Jaguar Land Rover to cut dealer count
Company aims to eliminate many stand-alone stores
Andy Goss: “We want to cut the number of rooftops to about 200.”
Jaguar Land Rover wants to reduce its U.S. dealership count by about 20 percent within three years by consolidating the two brands into single locations.
"We want to cut the number of rooftops to about 200," said Andy Goss, CEO of Jaguar Land Rover North America. "At 200, the majority of dealerships would be Jaguar Land Rover."
The company, owned by India's Tata Motors, will not force dealers to buy or sell and is not offering financial incentives.
"We are encouraging dealers to sit down and have a solution," Goss said. "Nobody said so far that it isn't sensible."
There are about 97 stand-alone Jaguar or Land Rover dealerships in the country. Goss wants about half of them to merge. Altogether, there are 243 Jaguar or Land Rover dealerships.
"It makes perfect sense to house them in the same building," Goss said. "We step in, but that doesn't mean we mandate it."
He is focusing the consolidation on seven markets where both brands are strong: Chicago, San Francisco, Denver, Los Angeles, New Jersey, New York state and Portland, Ore.
"We sent out letters to the retailers in those territories," he said. "We want one business -- Jaguar Land Rover, not Jaguar and Land Rover."
Goss said he has traveled to all seven markets and met with targeted dealers. He is convinced that sales will grow at dealerships with both brands.
"We know the recipe for success, particularly in the luxury market, is to look at what BMW and Mercedes-Benz have done," he said.
BMW and Mercedes stores can offer buyers an assortment of passenger cars and SUVs under one roof, Goss said, while stand-alone Jaguar or Land Rover stores cannot.
"Forty-five percent of people who own a Jaguar also own an SUV," he said. "It is the same customer base. It would be foolish not to try and get those customers. "
The problem is that "everybody wants to buy everybody else, and no one wants to sell," Goss said. "This bodes well and shows both brands have a good future and the network knows that."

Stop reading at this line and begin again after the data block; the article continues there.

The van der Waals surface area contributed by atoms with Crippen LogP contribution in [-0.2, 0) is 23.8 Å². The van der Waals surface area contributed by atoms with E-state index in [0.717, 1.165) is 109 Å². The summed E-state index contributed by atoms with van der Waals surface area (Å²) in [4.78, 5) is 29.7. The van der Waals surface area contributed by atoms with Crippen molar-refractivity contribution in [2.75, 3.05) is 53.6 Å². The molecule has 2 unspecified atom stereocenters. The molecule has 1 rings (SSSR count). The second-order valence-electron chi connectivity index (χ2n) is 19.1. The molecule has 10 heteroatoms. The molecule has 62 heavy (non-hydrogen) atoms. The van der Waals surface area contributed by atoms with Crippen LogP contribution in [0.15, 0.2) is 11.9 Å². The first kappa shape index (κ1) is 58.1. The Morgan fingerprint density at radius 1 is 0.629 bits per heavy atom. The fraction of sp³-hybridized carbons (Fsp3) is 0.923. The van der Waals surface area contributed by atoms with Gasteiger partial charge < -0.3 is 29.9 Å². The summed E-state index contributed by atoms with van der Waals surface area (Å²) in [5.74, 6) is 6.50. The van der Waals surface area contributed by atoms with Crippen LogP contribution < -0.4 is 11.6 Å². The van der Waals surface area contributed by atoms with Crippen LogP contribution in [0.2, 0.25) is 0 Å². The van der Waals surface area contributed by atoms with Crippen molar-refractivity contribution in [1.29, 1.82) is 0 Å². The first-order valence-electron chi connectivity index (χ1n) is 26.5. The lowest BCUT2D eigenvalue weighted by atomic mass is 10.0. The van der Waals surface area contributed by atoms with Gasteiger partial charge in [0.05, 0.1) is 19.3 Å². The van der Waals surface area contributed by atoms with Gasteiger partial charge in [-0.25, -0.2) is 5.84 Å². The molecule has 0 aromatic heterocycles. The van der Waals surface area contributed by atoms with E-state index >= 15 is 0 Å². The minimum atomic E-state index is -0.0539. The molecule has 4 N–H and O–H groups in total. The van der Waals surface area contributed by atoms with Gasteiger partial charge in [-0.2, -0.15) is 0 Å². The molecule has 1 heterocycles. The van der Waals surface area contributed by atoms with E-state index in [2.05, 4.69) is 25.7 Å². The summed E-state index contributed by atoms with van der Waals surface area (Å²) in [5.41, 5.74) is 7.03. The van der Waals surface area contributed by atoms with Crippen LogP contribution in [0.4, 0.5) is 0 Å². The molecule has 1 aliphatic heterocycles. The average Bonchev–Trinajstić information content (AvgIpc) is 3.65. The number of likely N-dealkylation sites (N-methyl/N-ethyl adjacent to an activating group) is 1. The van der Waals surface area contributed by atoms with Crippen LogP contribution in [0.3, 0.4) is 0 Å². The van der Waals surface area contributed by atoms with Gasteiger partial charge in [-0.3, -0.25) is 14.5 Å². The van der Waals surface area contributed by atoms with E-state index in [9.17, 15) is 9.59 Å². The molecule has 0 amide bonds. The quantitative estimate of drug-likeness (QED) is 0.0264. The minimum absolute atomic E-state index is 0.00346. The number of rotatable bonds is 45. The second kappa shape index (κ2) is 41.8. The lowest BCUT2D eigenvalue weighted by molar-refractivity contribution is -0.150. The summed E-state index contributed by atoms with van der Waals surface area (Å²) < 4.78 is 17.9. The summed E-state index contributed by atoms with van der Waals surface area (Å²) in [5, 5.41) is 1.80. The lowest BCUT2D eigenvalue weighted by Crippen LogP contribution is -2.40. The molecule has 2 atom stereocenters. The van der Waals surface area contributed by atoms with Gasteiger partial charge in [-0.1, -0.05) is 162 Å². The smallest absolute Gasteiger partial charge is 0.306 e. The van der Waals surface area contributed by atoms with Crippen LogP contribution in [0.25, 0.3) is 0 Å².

Goss said Prestige Jaguar Land Rover in Paramus, N.J., has become a model for the rest of the network. Prestige Auto Group, the nation's 39th largest dealership group in 2011 as ranked by Automotive News, has the largest Land Rover dealership. In March, Prestige acquired nearby Berger Jaguar and is building a 68,000-square-foot store for both brands in a former Mercedes-Benz showroom, also in Paramus.
Other deals are still being finalized.
"You will see on a regular basis, a whole cadence of agreements coming in," Goss said.
The new Prestige Jaguar Land Rover store, which is slated to open in September, has key elements of a new facilities standard for the combined brands, including a common entrance and Jaguar and Land Rover towers at the ends of the building.
The updated facility standards won't be completed until this fall and will be rolled out in the final quarter. "There will be more changes inside the dealerships," Goss said. "There won't be a generic interior for Land Rover and Jaguar."
Dealers will be required to comply with the new standards when their stores are renovated. But, Goss said, "we will not be hitting people over the head with this."
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